Wait continues for ‘yes’ or ‘no’ on schools

Money for new West Shore high schools isn’t in the “status quo” provincial budget tabled Tuesday, but officials are pressing for funding to be approved this year.

Leading into budget debates, Maurine Karagianis, MLA for Esquimalt-Royal Roads and John Horgan, MLA for Juan de Fuca met with Ministry of Education staffers two weeks ago to re-state the case for the long-awaited $97 million project.

A cornerstone of the plan involves selling the current Belmont secondary property on Jacklin Road to chip in a significant portion of the capital costs. The Sooke School District wants to build a new Belmont at the old Glen Lake elementary site and in Royal Bay in Colwood.

Last year Education Minister Margaret MacDiarmid told a legislative finance committee the Belmont replacement plan would be considered in the 2011-12 ministry budget.

“Ministry staff says it’s a great business case, they say it is a high priority,” Karagianis said. “But we probably won’t know what is coming on government spending until July.”

Horgan said pokerfaced Ministry of Education officials gave nothing away, other than noting the business plan is sound and innovative.

New high schools will allow the district to re-configure its grades, freeing space in elementary schools for full-day kindergarten and expected increases in elementary-aged kids.

“Those (elementary) kids will need somewhere to move to,” Horgan said Wednesday. “We need new high schools soon, or we will be in crisis.”

Sooke School District officials were scheduled to meet with ministry of education officials on Thursday to press their case for funding.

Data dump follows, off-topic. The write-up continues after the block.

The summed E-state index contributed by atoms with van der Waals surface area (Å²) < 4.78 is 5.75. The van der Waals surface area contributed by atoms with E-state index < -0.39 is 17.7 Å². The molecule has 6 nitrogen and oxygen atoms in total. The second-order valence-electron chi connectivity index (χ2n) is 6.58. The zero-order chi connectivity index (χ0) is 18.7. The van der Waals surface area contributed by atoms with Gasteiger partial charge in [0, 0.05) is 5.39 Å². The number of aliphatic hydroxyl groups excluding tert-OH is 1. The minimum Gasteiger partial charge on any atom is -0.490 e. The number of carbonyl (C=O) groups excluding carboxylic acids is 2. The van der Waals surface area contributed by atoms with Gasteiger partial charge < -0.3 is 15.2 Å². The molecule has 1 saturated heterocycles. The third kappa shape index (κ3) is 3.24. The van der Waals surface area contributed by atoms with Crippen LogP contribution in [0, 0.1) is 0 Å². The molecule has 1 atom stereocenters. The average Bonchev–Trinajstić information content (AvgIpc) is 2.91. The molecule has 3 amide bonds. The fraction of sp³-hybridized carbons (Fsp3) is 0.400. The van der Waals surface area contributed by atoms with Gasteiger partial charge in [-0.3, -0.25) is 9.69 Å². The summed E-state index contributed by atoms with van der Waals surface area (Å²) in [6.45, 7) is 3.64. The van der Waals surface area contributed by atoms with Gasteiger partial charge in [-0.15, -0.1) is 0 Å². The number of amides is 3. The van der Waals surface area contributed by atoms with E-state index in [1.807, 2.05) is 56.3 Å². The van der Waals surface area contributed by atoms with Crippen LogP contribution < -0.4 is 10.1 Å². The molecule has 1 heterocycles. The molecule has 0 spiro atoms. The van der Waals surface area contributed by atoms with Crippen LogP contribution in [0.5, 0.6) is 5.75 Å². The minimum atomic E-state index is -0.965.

Assistant superintendent Ron Warder said the school district has done all it can with the ministry — the decision to commit funding just needs to be made.

“The government just needs to come up with the money,” Warder said. “It could be this year, it could be next year. We wait with eager anticipation.”

With 19 new classrooms being built onto elementary schools and eight modular classrooms on route, the district has now has some wiggle room for student space, although not for long.

“We’ve got a bit of time we didn’t have before,” Warder said. “But our long-term enrolment projections are staggering. We are already 200 students ahead of what was predicted for this year.”

Budget reaction

A provincial budget with new capital projects is expected some weeks or months after a new B.C. Liberal leaders is selected on Feb. 26.

Horgan suspects the new premier might delay tabling a budget until the NDP selects its new leader on April 17.

“The government needs to demonstrate it’s not drifting for a full year,” Horgan said. “We need a centre of government. If we delay (a budget) into April or May, that would be appalling and evident the Liberals have lost their way and are not helping anybody.

“We’ve got a budget about nothing other than $900 million in funding for the new leader.”

Karagianis called the current budget “lackluster” and says it will leave West Shore social program providers scrambling for cash.

“A lot of family programs will be reduced or will disappear,” Karagianis said. “It’s a great disappointment to see programs at risk.”

Finance Minister Colin Hansen presented a budget he called “status quo” and that he described as leaving a recovering B.C. economy for the next premier.

It will fall to him or her to decide if carbon taxes will continue to rise and small business taxes will be eliminated next year as planned. But the most significant decision of 2011 will be made by voters directly — to keep the harmonized sales tax or go back to the old provincial sales tax.

In his budget speech to the legislature Tuesday, Hansen warned of “major implications” that go beyond the return of $1.6 billion in transition funds to the federal government.

“The fact is, no province has ever backed out of the HST after implementation,” Hansen said. “Being first would put us into uncharted waters.”

Horgan said the Liberals have no contingency plan in place should people vote to repeal on the HST.

“I think (the Liberals) will use that as a scare tactic in the campaign leading to the referendum,” Horgan said. “I think it will be a “no” vote (on keeping the HST). I’m confident people will say no.”

—with files from Tom Fletcher


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